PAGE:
State of Oklahoma's Education Budget Lacks Money

By Price, Marie | THE JOURNAL RECORD, May 3, 2001 | Go to article overview
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State of Oklahoma's Education Budget Lacks Money


Price, Marie, THE JOURNAL RECORD


We don't have this kind of money, Rep. Jack Begley, D-Goodwell, told his budget subcommittee Wednesday, a sentiment he repeated at least three times to officials seeking additional funding for the public schools, higher education and career-technology programs for the fiscal year starting July 1.

Begley said that the three branches of education are asking for many times more than the $100 million his subcommittee was allocated to spread among them and a dozen other agencies.

Actually, the subcommittee chair said, after setting aside $5.6 million to upgrade the Oklahoma Educational Television Authority to digital television capability and setting aside about $10 million for all the other agencies, there may be as little as $90 million for common education, colleges and universities and vo-tech.

Begley said that a top priority will be funding a mandated 1 percent increase in employer contributions to the Oklahoma Teachers Retirement System.

For the public schools, he said, this could cost $35 million total for this year and the next, although a budget document supplied to the subcommittee pegs the cost at $48 million.

He also considers boosting textbook funding as taking precedence over other needs. Increasing these funds from $32 to $70 per pupil would cost $23 million, Begley noted.

Another priority, Begley told State Superintendent of Public Instruction Sandy Garrett, is funding the flexible benefit allowance for school support personnel, which carries a $14.6 million price tag.

That's most of the money, Begley said.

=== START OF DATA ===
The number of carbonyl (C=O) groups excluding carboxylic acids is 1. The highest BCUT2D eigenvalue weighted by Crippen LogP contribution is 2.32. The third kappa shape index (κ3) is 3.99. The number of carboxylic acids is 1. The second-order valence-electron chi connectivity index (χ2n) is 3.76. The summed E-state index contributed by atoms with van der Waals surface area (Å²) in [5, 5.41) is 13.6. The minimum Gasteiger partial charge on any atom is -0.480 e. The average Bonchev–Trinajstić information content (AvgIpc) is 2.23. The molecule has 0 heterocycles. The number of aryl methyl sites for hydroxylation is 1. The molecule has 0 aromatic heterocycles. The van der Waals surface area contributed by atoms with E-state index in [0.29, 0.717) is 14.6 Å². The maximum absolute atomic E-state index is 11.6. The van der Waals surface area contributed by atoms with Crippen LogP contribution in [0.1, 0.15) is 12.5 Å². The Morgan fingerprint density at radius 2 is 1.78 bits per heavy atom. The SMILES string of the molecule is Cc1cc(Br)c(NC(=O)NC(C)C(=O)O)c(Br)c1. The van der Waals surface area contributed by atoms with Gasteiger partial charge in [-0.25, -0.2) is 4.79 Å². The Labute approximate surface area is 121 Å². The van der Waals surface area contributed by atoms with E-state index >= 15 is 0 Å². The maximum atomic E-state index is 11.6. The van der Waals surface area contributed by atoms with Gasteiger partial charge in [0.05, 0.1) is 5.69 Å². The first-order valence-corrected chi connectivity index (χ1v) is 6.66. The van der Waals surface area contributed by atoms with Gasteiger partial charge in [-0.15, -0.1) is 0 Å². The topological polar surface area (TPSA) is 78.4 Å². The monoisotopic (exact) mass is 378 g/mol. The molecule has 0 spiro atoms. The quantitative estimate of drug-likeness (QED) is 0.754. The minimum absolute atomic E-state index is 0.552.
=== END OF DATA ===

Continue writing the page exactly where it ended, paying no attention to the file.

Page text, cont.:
Garrett said that she understands the needs of the other branches of education, but that the State Board of Education is mandated to develop its own budgeting priorities for the public schools.

Initially the board's priority list topped $398 million, and even the pared-down top-10 list she submitted Wednesday comes to more than $302 million.

Leading the list is $117.5 million more for financial support of schools, a need Garrett said is fueled mainly by student population growth, maintenance needs and other operating costs.

Second is $84.4 million for a 5 percent increase in the minimum salary schedule for certified teachers, third $8.7 million to add five steps to the salary schedule for career teachers.

Garrett said that many career teachers are leaving the schools due to low salaries at the higher career steps.

The agency is also asking for $13.8 million to increase textbook funding from $32 to $55 per pupil.

Another $30 million would go toward incentives for teachers in critical shortage areas.

Asked by Rep. Terry Ingmire, R-Stillwater, to name a couple of priorities within the limitations placed on the subcommittee, Garrett said that the retirement mandate would be number one, followed by increasing textbook funding.

Begley made the same cautionary statement to higher education Chancellor Hans Brisch, noting that the State Regents for Higher Education have requested an additional $150 million for each of the next two years.

Brisch listed $33 million in mandated costs, $84.7 million for the regents Brain Gain program to boost the number of Oklahoma college graduates, $2.

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